Expected Time to Employment as a Function of Labor Market Size: A Theoretical Note
When job prospects are uncertain, labor market size matters even when labor and jobs, respectively, are homogenous. The expected time to employment and its standard deviation may differ systematically with labor market size and create incentives for agglomeration.
References listed on IDEAS
Please report citation or reference errors to , or , if you are the registered author of the cited work, log in to your RePEc Author Service profile, click on "citations" and make appropriate adjustments.:
- Timothy J. Bartik, .
"Spillover Effects of Welfare Reforms in State Labor Markets,"
Upjohn Working Papers and Journal Articles
tjb2002jrs, W.E. Upjohn Institute for Employment Research.
- Timothy J. Bartik, 2002. "Spillover Effects of Welfare Reforms in State Labor Markets," Journal of Regional Science, Wiley Blackwell, vol. 42(4), pages 667-701.
- Elazar Berkovitch, 1985. "Reputation Effect in Equilibrium Search and Bargaining- A Stigma Theory of Unemployment Duration," Discussion Papers 668, Northwestern University, Center for Mathematical Studies in Economics and Management Science.
- Jeffrey A. Groen, 2005. "Occupation-Specific Human Capital and Local Labor Markets," Working Papers 376, U.S. Bureau of Labor Statistics.
- Arulampalam, Wiji & Stewart, Mark B, 1995. "The Determinants of Individual Unemployment Durations in an Era of High Unemployment," Economic Journal, Royal Economic Society, vol. 105(429), pages 321-32, March.
- Toshihiko Mukoyama & Aysegul Sahin, 2004.
"Why Did the Average Duration of Unemployment Become So Much Longer?,"
04002, Concordia University, Department of Economics.
- Mukoyama, Toshihiko & Sahin, Aysegl, 2009. "Why did the average duration of unemployment become so much longer?," Journal of Monetary Economics, Elsevier, vol. 56(2), pages 200-209, March.
- Toshihiko Mukoyama & Aysegül Sahin, 2004. "Why did the average duration of unemployment become so much longer?," Staff Reports 194, Federal Reserve Bank of New York.
- Qinghua Zhang & Li Gan, 2004.
"The thick market effect of local unemployment rate fluctuation,"
Econometric Society 2004 North American Winter Meetings
179, Econometric Society.
- Gan, Li & Zhang, Qinghua, 2006. "The thick market effect on local unemployment rate fluctuations," Journal of Econometrics, Elsevier, vol. 133(1), pages 127-152, July.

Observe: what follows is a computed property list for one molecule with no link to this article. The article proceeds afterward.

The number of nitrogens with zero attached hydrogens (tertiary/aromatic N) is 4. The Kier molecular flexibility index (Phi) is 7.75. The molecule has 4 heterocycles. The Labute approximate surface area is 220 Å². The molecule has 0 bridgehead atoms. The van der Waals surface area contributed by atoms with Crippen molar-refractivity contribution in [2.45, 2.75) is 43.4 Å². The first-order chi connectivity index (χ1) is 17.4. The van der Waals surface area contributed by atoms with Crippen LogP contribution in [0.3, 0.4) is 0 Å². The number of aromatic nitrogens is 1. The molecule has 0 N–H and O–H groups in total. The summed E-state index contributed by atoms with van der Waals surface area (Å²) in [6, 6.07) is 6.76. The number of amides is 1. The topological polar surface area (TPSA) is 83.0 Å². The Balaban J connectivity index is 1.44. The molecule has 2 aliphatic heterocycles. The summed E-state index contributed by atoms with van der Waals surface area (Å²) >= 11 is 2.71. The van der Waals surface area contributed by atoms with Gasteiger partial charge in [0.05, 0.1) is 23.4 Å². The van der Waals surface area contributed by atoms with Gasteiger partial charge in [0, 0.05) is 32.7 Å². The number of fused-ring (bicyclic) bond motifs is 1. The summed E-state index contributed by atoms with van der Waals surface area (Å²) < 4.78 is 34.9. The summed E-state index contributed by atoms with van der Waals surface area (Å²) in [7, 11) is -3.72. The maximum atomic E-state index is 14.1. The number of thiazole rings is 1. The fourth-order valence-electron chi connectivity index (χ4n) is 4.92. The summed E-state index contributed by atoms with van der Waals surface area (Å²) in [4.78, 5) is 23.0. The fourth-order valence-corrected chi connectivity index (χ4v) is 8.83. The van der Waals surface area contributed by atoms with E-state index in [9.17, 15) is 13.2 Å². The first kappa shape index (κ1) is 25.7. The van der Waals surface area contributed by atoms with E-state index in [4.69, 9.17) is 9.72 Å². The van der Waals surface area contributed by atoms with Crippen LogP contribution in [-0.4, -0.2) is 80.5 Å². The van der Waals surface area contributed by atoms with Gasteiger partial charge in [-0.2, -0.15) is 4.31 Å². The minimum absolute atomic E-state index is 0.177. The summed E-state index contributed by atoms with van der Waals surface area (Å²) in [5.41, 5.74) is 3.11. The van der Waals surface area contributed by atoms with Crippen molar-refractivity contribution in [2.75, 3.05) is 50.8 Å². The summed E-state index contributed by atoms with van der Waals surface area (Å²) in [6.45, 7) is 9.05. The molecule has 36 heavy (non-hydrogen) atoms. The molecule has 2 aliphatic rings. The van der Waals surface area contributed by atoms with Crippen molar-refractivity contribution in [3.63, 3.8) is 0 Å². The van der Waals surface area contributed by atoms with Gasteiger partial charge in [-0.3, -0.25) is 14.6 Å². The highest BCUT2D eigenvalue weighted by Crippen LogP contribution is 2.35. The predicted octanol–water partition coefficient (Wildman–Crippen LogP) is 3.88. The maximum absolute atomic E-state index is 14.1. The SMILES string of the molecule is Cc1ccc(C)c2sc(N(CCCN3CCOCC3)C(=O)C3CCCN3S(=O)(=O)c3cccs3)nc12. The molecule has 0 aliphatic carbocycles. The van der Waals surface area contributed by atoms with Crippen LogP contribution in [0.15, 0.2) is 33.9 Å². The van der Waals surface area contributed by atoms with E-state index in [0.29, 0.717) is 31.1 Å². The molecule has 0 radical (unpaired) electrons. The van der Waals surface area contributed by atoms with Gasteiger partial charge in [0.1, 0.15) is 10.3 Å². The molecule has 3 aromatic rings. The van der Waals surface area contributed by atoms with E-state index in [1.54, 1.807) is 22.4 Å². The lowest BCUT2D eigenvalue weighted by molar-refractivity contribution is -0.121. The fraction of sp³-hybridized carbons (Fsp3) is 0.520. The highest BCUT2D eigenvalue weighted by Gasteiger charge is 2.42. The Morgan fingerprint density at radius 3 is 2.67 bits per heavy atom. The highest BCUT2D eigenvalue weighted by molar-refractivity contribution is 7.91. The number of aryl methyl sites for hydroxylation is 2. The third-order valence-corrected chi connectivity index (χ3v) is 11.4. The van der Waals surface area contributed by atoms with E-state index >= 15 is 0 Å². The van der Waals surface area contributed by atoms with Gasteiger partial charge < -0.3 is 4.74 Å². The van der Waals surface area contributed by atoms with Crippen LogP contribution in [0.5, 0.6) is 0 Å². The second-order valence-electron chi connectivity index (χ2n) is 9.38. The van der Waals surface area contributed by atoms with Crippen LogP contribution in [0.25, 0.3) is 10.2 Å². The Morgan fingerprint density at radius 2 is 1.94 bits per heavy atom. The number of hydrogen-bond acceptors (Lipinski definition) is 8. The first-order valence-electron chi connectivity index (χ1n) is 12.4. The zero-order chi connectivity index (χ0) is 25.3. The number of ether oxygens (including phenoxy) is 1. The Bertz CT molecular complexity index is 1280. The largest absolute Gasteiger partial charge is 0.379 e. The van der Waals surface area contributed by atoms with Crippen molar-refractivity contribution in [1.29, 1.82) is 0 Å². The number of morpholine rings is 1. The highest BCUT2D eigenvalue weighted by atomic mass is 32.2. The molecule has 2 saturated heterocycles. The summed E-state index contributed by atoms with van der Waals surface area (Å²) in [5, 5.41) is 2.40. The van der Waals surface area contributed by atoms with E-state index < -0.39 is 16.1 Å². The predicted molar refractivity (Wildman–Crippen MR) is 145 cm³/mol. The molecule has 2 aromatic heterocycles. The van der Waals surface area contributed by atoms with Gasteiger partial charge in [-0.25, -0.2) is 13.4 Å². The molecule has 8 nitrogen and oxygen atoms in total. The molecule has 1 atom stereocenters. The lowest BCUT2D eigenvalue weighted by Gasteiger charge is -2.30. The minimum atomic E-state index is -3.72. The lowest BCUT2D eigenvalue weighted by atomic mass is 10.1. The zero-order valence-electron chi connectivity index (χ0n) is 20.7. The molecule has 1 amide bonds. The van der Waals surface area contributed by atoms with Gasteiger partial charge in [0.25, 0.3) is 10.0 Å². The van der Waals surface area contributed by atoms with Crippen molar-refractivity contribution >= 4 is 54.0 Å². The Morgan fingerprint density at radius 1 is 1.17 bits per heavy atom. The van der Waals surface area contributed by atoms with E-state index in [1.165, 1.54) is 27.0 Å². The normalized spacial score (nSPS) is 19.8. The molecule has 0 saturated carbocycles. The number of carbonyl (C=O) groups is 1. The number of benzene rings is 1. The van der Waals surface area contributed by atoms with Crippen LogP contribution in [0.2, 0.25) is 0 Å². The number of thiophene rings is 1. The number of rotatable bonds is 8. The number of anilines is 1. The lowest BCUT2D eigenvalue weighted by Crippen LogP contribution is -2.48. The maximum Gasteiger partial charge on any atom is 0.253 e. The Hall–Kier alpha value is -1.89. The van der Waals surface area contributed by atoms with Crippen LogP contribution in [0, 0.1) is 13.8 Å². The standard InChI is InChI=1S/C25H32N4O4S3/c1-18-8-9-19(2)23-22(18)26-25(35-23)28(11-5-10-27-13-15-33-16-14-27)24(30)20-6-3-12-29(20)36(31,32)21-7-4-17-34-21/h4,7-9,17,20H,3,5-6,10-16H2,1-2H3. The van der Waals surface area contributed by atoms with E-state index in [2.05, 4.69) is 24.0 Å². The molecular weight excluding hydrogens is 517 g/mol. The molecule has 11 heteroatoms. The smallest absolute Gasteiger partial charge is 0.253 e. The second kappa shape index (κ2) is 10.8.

- Li Gan & Qinghua Zhang, 2005. "The Thick Market Effect on Local Unemployment Rate Fluctuations," NBER Working Papers 11248, National Bureau of Economic Research, Inc.
- Fields, Gary S, 1976. "Labor Force Migration, Unemployment and Job Turnover," The Review of Economics and Statistics, MIT Press, vol. 58(4), pages 407-15, November.
- Smith, Adam, 1776. "An Inquiry into the Nature and Causes of the Wealth of Nations," History of Economic Thought Books, McMaster University Archive for the History of Economic Thought, number smith1776.
- Greenwood, Michael J, 1975. "Research on Internal Migration in the United States: A Survey," Journal of Economic Literature, American Economic Association, vol. 13(2), pages 397-433, June.
When requesting a correction, please mention this item's handle: RePEc:rre:publsh:v:39:y:2009:i:3:p:287-95. See general information about how to correct material in RePEc.
For technical questions regarding this item, or to correct its authors, title, abstract, bibliographic or download information, contact: (Mark L. Burkey)
If you have authored this item and are not yet registered with RePEc, we encourage you to do it here. This allows to link your profile to this item. It also allows you to accept potential citations to this item that we are uncertain about.
If references are entirely missing, you can add them using this form.
If the full references list an item that is present in RePEc, but the system did not link to it, you can help with this form.
If you know of missing items citing this one, you can help us creating those links by adding the relevant references in the same way as above, for each refering item. If you are a registered author of this item, you may also want to check the "citations" tab in your profile, as there may be some citations waiting for confirmation.
Please note that corrections may take a couple of weeks to filter through the various RePEc services.